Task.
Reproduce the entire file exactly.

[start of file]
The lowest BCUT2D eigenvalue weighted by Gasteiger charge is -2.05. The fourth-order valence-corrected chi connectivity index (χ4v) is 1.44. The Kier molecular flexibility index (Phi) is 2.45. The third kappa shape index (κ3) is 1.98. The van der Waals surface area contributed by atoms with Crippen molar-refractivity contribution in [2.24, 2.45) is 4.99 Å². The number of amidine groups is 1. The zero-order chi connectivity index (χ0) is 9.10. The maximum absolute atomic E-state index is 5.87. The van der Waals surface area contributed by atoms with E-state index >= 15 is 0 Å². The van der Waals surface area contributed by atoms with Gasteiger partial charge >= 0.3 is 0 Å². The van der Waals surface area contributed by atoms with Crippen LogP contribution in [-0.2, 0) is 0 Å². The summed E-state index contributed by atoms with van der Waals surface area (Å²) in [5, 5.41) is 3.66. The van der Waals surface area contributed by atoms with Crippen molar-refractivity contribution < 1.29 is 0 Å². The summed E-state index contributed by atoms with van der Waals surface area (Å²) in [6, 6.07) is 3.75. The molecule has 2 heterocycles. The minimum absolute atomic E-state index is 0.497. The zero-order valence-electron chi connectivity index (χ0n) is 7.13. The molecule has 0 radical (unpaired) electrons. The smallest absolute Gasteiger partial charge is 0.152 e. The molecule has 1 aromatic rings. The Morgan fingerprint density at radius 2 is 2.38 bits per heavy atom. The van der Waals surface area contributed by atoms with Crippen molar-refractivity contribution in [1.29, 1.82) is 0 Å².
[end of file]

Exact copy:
The lowest BCUT2D eigenvalue weighted by Gasteiger charge is -2.05. The fourth-order valence-corrected chi connectivity index (χ4v) is 1.44. The Kier molecular flexibility index (Phi) is 2.45. The third kappa shape index (κ3) is 1.98. The van der Waals surface area contributed by atoms with Crippen molar-refractivity contribution in [2.24, 2.45) is 4.99 Å². The number of amidine groups is 1. The zero-order chi connectivity index (χ0) is 9.10. The maximum absolute atomic E-state index is 5.87. The van der Waals surface area contributed by atoms with E-state index >= 15 is 0 Å². The van der Waals surface area contributed by atoms with Gasteiger partial charge >= 0.3 is 0 Å². The van der Waals surface area contributed by atoms with Crippen LogP contribution in [-0.2, 0) is 0 Å². The summed E-state index contributed by atoms with van der Waals surface area (Å²) in [5, 5.41) is 3.66. The van der Waals surface area contributed by atoms with Crippen molar-refractivity contribution < 1.29 is 0 Å². The summed E-state index contributed by atoms with van der Waals surface area (Å²) in [6, 6.07) is 3.75. The molecule has 2 heterocycles. The minimum absolute atomic E-state index is 0.497. The zero-order valence-electron chi connectivity index (χ0n) is 7.13. The molecule has 0 radical (unpaired) electrons. The smallest absolute Gasteiger partial charge is 0.152 e. The molecule has 1 aromatic rings. The Morgan fingerprint density at radius 2 is 2.38 bits per heavy atom. The van der Waals surface area contributed by atoms with Crippen molar-refractivity contribution in [1.29, 1.82) is 0 Å².